I hope you will be pleased with a piece of intelligence I had of the often-mentioned Gentleman just before he left this place; which is the very great probability, that Russia will preserve a perfect neutrality for powerful reasons, which hardly admit of a doubt. I shall give you another, which is a fact. The Irish after having made publick rejoicings, in consequence of the Liberty of trade, already obtained, now insist on liberty of Government independent of the british Parliament. The Ministry will be extremely puzzled. I think however, that America has given them a good lesson about the danger of refusing, but in one way or the other I expect no advantage from that quarter to our cause. I have the honour to be most respectfully, Sir, your Excellency’s most Obedient & most humble Servant,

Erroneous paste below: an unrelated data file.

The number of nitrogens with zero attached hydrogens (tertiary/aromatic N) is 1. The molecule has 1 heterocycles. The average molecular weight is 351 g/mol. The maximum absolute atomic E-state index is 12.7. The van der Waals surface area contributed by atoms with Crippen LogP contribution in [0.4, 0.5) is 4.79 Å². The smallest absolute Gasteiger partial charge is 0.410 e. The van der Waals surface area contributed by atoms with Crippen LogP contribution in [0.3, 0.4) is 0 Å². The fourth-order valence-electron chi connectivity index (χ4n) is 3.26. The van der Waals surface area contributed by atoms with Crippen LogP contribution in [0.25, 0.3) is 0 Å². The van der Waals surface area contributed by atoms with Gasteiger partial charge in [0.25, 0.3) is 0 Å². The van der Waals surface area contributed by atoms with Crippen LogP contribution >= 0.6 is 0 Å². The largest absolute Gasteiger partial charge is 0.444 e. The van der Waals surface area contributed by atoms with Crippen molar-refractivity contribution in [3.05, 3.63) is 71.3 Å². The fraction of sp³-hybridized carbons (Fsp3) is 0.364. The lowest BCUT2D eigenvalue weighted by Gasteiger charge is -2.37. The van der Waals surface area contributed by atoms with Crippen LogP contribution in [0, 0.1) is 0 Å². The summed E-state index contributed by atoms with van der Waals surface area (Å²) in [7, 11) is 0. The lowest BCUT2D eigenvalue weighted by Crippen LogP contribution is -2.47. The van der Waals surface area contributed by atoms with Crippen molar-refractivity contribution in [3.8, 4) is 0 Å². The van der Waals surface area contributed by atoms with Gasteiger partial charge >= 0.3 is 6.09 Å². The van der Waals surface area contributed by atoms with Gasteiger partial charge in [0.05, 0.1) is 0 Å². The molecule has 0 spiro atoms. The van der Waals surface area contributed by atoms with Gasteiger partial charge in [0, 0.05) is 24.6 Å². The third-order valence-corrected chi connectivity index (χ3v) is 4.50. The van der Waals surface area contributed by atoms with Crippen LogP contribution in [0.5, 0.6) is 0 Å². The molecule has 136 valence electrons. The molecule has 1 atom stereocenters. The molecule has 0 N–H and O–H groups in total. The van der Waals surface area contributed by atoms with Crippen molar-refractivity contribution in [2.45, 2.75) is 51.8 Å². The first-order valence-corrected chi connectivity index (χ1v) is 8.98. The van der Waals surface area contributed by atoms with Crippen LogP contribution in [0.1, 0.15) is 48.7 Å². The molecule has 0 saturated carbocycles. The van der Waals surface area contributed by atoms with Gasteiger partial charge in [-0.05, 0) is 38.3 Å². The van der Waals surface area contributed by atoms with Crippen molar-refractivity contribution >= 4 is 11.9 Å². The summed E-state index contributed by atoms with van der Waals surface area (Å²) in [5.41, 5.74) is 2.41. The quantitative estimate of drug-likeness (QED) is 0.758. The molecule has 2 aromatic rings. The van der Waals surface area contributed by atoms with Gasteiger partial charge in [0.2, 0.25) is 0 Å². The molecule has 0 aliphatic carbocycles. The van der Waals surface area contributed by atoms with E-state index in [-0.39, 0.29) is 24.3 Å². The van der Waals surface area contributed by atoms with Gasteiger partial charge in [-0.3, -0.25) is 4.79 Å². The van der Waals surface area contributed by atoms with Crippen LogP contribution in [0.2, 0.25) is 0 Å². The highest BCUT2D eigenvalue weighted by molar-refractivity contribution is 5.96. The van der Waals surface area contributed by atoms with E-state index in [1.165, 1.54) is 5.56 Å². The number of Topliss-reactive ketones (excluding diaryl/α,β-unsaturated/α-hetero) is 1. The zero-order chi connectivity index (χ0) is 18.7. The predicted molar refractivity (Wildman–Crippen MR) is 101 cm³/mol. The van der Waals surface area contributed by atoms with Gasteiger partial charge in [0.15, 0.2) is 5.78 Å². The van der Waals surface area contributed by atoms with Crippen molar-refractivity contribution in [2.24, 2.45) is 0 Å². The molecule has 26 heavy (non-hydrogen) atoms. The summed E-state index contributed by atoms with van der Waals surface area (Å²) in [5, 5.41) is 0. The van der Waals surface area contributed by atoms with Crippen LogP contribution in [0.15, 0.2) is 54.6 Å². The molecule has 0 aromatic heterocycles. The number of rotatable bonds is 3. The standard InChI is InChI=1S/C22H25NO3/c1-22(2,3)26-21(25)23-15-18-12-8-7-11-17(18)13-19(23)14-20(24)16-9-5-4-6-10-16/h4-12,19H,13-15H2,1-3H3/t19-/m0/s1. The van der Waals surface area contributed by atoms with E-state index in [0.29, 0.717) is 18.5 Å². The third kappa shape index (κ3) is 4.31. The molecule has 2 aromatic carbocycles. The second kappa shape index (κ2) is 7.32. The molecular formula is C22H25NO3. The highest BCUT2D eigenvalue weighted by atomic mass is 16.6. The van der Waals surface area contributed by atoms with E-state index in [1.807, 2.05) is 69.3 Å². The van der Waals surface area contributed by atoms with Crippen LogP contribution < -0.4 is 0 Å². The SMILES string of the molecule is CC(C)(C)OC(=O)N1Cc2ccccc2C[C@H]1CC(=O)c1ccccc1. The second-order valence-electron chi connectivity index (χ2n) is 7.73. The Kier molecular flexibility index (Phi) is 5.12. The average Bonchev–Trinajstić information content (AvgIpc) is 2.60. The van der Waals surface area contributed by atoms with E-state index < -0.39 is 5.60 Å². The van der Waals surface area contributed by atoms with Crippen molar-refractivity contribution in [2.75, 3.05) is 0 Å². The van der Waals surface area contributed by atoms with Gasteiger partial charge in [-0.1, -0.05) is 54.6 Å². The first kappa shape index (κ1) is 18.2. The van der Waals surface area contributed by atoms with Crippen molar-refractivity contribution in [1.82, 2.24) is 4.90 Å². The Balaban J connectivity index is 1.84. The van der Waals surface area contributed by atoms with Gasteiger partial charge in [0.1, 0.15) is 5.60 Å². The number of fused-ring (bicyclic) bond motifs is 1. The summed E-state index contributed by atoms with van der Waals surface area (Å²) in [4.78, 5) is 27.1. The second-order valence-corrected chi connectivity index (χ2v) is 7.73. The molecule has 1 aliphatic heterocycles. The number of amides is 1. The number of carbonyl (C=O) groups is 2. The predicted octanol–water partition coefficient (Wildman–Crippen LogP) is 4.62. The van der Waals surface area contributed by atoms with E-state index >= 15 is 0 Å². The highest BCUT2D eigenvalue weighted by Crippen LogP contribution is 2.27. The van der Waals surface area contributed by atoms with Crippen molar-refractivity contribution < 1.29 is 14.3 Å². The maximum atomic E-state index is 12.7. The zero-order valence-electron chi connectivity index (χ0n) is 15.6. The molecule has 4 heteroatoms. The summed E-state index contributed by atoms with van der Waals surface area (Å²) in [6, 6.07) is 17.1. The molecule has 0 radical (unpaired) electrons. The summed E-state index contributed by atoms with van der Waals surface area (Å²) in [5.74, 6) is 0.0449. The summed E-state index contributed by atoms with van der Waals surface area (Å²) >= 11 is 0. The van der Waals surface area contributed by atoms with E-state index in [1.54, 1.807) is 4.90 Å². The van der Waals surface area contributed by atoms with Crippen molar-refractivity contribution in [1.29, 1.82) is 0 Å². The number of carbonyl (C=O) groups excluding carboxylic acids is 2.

RC (NN). At head of text: “4 2d. Copy.”